The fire marshal was seeking at least 20 feet of width on that south side of Garfield Parkway’s street end, to accommodate some of the area’s larger firefighting apparatus, Bunting explained. Ideally, a fire lane would be at least 24 feet wide, he noted.
To gain the extra width, Bunting proposed narrowing the adjacent sidewalk by between 2 and 5 feet, which he pointed out would more closely approximate the width of the boardwalk ramp the sidewalk leads to. (Bunting formally requested 3 feet, but said council could make its own call and they would bring any decision back to the fire marshal.)
In exchange, he said, the McCabes would relocate that area’s electrical wiring from above-ground poles to underground — something the town has been looking to do in the downtown area.
However, widening the road there would most likely necessitate the removal of benches, landscaping and a newspaper distribution location, in addition to the loss of width in the sidewalk overall. And council members were loathe to approve that kind of change when discussions of the need for wider, clearer sidewalks have abounded in the town for years.
“I would not approve of this. I don’t want to see the sidewalks shorter in Bethany,” McClenny declared.
Olmstead also wondered why the request from the fire marshal was coming now, when it has never been an issue raised with the town before. If it was a vital safety issue for the town, why had no one pointed out the 15-foot, 9-inch road width as a hazard previously?
Building Inspector John Eckrich later suggested that the change in the fire marshal’s position was linked primarily, if not solely, to the plans for the new Blue Surf, which call for the elimination of an open parking area near the street corner and for the building’s exterior to move much closer to the public sidewalk and roadway, as well as for larger overall size and capacity.
Eckrich said that, ideally, such a structure would have fire lanes and open egress areas on all sides of the building. That simply can’t happen at the Blue Surf, since it is fronted by the boardwalk and by other structures on its south side.
He said those kinds of restrictions naturally lead to enhanced fire safety requests for a project, such as sprinklers, non-combustible building materials or reduced height.
In this case, the tradeoff for the building the McCabes are planning appears to be a request for a wider street on the adjacent section of Garfield Parkway.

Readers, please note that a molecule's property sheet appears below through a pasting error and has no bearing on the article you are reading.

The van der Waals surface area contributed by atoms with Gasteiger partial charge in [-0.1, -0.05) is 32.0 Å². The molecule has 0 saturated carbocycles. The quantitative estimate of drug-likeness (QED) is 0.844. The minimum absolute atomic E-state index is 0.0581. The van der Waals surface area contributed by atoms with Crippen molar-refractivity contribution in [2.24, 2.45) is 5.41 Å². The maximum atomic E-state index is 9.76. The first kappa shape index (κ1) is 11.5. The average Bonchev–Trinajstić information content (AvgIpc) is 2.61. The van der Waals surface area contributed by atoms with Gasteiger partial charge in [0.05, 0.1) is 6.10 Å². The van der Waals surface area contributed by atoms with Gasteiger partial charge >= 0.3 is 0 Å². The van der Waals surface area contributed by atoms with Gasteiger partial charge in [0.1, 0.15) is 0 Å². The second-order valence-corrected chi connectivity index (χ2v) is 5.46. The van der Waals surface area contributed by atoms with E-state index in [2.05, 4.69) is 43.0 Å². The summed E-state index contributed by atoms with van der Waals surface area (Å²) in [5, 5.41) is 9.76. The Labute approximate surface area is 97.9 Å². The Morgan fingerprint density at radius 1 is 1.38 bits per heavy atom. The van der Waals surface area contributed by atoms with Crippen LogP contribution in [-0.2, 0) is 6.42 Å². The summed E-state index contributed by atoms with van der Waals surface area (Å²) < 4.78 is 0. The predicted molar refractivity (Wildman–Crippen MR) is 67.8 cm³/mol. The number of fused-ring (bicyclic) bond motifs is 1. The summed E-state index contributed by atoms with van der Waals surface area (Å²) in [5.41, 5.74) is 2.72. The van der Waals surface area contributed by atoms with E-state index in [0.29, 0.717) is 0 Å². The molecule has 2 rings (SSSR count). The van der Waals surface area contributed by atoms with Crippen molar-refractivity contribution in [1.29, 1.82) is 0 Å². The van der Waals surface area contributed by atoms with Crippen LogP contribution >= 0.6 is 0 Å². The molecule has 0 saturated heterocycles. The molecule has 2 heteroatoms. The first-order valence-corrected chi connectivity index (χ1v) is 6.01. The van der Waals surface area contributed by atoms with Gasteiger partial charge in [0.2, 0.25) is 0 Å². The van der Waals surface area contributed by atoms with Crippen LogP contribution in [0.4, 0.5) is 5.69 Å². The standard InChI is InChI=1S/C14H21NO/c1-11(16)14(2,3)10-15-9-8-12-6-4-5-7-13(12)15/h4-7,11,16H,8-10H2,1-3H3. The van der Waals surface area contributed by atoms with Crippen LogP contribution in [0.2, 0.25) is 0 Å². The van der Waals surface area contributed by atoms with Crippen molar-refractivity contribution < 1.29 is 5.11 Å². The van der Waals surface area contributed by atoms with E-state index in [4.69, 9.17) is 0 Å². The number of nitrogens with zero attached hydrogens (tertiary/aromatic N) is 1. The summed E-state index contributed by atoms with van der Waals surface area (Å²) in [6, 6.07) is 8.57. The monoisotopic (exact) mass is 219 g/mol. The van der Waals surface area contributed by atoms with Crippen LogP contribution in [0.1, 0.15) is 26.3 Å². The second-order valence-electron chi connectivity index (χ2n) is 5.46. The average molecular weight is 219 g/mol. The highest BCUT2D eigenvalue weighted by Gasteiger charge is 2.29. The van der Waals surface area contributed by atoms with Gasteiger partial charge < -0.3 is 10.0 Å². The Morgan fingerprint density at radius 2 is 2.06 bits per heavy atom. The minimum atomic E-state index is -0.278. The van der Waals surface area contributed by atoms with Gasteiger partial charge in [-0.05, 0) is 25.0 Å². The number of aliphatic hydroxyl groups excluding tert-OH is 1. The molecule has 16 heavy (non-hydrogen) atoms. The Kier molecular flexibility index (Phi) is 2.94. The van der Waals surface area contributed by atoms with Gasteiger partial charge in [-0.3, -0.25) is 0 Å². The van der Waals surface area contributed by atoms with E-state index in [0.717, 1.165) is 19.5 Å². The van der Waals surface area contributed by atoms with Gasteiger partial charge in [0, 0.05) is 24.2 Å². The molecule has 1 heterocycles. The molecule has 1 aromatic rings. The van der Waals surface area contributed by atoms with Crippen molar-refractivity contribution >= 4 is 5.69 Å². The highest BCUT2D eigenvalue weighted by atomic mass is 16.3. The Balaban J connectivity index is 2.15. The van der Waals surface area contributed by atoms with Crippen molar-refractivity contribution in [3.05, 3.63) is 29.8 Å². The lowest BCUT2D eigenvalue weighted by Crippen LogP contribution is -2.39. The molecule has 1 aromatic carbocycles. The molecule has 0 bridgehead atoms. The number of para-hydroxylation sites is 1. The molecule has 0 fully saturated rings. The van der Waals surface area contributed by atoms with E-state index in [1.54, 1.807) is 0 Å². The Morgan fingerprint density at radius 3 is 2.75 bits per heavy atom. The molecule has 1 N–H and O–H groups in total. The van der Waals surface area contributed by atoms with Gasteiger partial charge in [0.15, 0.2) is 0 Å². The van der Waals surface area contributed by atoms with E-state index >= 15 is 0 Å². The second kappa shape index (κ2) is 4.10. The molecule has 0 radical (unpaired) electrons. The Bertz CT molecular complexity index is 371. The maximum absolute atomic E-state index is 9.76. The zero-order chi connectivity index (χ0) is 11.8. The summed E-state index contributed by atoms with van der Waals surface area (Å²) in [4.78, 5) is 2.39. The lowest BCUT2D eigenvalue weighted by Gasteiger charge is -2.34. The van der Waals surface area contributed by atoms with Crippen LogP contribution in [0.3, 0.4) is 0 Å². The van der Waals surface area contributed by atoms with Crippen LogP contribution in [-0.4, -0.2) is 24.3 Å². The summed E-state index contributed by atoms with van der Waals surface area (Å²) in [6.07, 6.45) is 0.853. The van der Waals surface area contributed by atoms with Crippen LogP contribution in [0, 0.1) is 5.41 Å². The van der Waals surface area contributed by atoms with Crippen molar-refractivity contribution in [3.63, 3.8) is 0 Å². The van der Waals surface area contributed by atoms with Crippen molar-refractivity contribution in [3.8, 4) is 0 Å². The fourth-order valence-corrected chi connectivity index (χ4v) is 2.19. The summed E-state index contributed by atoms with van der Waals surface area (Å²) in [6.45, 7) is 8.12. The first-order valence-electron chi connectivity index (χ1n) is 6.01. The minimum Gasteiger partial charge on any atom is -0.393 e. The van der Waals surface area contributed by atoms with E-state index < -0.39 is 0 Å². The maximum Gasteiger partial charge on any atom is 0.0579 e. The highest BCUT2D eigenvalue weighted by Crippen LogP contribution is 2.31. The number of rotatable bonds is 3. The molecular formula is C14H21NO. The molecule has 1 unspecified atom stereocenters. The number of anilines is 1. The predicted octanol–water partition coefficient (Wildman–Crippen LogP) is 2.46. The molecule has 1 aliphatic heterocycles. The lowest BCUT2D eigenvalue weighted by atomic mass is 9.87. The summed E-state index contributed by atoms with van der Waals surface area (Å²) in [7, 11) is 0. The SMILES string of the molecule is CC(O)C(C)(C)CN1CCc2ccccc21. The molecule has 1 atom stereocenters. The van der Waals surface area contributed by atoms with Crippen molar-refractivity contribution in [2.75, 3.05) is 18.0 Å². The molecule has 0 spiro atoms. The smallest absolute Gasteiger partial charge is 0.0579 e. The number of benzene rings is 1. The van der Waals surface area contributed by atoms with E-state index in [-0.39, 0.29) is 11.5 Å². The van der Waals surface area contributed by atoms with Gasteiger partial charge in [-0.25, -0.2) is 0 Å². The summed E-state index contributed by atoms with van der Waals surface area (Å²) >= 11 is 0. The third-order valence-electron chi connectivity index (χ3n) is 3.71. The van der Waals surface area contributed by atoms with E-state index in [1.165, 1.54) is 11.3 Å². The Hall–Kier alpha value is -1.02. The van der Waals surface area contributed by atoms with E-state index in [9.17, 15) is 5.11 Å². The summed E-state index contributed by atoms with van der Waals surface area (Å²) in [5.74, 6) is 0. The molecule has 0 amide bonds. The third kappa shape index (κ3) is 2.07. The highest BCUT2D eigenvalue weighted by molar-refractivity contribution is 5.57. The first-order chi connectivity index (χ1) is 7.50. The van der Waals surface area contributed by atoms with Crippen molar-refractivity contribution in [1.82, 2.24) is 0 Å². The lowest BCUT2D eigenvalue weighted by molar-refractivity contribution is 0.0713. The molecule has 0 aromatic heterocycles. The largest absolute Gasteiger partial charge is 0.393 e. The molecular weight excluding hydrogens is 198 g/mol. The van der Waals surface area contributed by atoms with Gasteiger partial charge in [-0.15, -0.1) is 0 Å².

But council members were patently opposed paying the price for that tradeoff in a narrower sidewalk.
“There’s already going to be a solid wall there instead of an open parking lot,” Council Member Lew Killmer pointed out, echoing concerns about the building that he had expressed at the DRC meeting on July 13. “It will give the impression of being even narrower. It will seem like a cattle chute.”
Patricia McCabe said she was concerned that the council was missing the point of their requests.
“We’re trying to build the most efficient and safest building,” she told the council. “We have not skimped on anything. We are not trying to cause any problems,” she added. “If there was a fire downtown, it would be very, very unsafe. We’re trying to do the right thing.”
Some council members were willing to entertain some compromise on the issue, with Mulligan asking if the fire Marshal would accept a 17-foot, 9-inch, road on the south side to match that on the north. “I’m more comfortable with 2 feet,” he said.
Town Manager Cliff Graviet noted that there was a possibility the town might be able to find some additional space by redesigning the layout of the street-end parking, shifting the concrete parking stops in the center parking area to even out the two lanes’ widths or even shortening any spaces that were unnecessarily long.
“It may not be as bad as it seems,” he said of the roughly measured parking area on Bunting’s map. “The fire marshal has not asked or required us to come into compliance with anything,” he emphasized.
But with 3 feet of space requested by Bunting and the McCabes, council members found little support for the idea on July 20. In a 5-2 vote, with Mulligan and Council Member (and fire policeman) Wayne Fuller opposed, the council voted not to approve of the street widening.
More consideration of the issue could come in the future, however, as Bunting and the town consult with the state fire marshal’s office and see if there is a solution that will satisfy everyone. Construction of the new Blue Surf is planned to begin after Labor Day.